“Look, Cub ain’t nothing like you, a’right? Go talk to her, she won’t bite your head off,” said Roderigo, “Besides, it ain’t like she’s angry or nothing. She’s just a bit sad.”
Proxima clenched her teeth, “Flattery will never get you anywhere, you know that, Roderigo?”
He snorted, “O’ course I do. I just flatter because it makes me feel better.”
Proxima ignored him, and got up; striding towards Medea, her boots squelching in the mud. As she approached, Medea took no notice of her.
Proxima cocked her head to a side, “Medea?”
“Go away!” she squeaked, “I don’t want to talk.”
Proxima sighed, “I was going to ask you if you wanted my coat.”
Medea looked up and sniffed, “What?” Her face was red and her eyes were puffy.
Proxima shrugged, “It’s cold, I reckoned you’d want it.”
“I’m not a little kid.”
“I never said you were.”
“Then why would you ‘reckon’,” Medea sniveled, “that I’d want your stupid coat?”
“I don’t know, maybe it’s because I care?” Proxima sat down next to Medea, “I’m not all bad, Medea.”
Medea hugged her knees, “…I know.”
“Then talk to me, Cub,” said Proxima, “Why are you such a wreck? It’s not like you have to explain everything to everyone when we get back home.”
“I… I don’t know how to explain it,” said Medea, “I kind of knew Federico from before, you know? Not as a friend, but Claudia and Viola were friends – so I saw Federico a whole lot. He was just always there. What will happen to him now, Proxima?” Medea began sobbing again, “What will happen to him, now that the Methists have got him?”
Proxima closed her eyes, her brows furrowing, “Do you want the honest answer?” she said softly.
Medea wailed at the comment buried her face in her knees.
Proxima put an arm around the younger girl, “Listen, Cub, do you know why Federico did that? Did he tell you anything about it? The shooting, I mean?”
Medea nodded, took a few deep breaths, and said, “He thought that the third target was Mose Ruict. He said, if he got the chance, he’d shoot at him and get rid of him. He said he wanted to prove to you he wasn’t a fool!”
Proxima’s mouth parted, speechless.
Medea continued, “But, of course he was! He never should have done that without consulting you first! He was an idiot to think that the pistol would have such a long shooting range! Now he’s gone, and we might never see him again. He’s going to die, isn’t he, Proxima? Those bloody monsters are going to kill him! I never should have egged him on to shoot at the ambassador. Maybe, if I’d stopped him, maybe… he’d… he’d…”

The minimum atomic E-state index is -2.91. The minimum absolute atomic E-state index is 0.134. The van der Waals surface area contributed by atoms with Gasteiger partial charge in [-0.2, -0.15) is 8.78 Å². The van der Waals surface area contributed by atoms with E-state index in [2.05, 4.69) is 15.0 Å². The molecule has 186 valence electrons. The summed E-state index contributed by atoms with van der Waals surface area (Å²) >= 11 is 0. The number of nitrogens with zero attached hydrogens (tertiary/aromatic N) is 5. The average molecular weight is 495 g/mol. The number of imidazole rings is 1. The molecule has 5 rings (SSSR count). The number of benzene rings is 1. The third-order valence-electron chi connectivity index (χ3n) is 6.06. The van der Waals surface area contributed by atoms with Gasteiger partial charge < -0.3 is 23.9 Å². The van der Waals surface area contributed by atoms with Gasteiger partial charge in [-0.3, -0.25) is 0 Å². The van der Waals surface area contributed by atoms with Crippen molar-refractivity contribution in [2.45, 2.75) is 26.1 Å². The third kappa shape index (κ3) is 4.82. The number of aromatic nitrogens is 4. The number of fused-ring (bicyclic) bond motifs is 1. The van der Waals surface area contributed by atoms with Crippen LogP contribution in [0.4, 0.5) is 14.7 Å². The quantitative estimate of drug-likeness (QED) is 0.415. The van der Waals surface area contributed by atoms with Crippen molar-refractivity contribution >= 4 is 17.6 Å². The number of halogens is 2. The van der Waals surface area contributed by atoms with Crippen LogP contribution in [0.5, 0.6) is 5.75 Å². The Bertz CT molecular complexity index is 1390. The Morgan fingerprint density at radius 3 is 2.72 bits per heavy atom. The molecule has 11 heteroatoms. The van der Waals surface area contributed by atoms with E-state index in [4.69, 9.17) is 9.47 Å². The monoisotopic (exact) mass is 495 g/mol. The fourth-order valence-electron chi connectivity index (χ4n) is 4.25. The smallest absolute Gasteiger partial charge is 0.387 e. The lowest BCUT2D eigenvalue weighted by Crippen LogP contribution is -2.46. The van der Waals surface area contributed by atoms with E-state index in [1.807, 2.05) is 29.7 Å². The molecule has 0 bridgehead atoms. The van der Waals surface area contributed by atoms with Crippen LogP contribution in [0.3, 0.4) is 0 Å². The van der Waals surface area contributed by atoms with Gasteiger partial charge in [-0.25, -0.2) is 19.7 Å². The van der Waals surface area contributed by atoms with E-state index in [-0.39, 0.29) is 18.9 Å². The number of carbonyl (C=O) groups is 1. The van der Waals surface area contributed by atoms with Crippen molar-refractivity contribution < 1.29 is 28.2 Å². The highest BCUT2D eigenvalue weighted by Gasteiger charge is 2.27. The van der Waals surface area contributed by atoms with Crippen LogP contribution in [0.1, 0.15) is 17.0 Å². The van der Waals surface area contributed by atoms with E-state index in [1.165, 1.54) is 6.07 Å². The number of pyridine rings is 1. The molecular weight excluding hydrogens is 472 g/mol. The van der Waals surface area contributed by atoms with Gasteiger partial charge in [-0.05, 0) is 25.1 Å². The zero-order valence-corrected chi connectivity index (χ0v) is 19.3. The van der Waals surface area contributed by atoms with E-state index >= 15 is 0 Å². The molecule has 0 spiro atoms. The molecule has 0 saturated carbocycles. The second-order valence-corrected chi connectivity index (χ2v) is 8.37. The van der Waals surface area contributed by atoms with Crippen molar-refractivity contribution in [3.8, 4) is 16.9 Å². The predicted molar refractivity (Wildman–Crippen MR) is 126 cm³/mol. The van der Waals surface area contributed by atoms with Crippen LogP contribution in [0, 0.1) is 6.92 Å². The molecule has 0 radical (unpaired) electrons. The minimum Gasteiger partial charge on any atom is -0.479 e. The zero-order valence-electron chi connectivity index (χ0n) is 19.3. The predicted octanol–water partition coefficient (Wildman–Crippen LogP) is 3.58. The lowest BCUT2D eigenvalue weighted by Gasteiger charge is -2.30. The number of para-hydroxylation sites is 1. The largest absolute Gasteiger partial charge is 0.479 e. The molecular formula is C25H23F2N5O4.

“Shh,” said Proxima, her voice still catching in her throat, “Shh. Medea you can’t blame yourself for what happened to Federico. I might share a part of the blame, but not you. He might be kept in a prison somewhere, and we might be able to break him out. But we have to keep our heads first! Okay? Stop crying,” Proxima put a finger under Medea’s chin and lifted her head up, “I promised to bring you all home. Federico might be a gone case, but you’re still here, Cub. Don’t worry. Maybe, maybe we can get him back.”
Medea stared at Proxima for a while and then nodded, “I want to be a-alone,” she said, “For a little bit… If that’s okay?”
Proxima patted the girl’s head, “Alright. Roderigo will be building a fire soon, if he can find any dry wood. But until then, put something warm on, or you’ll catch a cold.”
Proxima walked off, and her heart sank as soon as she turned around. So, they had all been hard on Federico. That’s why he’d been idiot enough to make his own plans.
No, thought Proxima, I’m the idiot. I never should have said those things to Fed. Now, there might be no coming back for him… Urgh! What am I going to tell Viola?
Proxima sat down in her usual spot and Roderigo asked her immediately, “Well?”
“Federico did it to prove he wasn’t a fool,” she mumbled in reply.
Roderigo raised a brow at the remark, “I was asking about Medea.”
“I know you didn’t like him,” said Proxima, turning her head to look at him, “But he was one of us too.”
“He was heading in that direction from the beginning, Vixen; even you must have seen that.”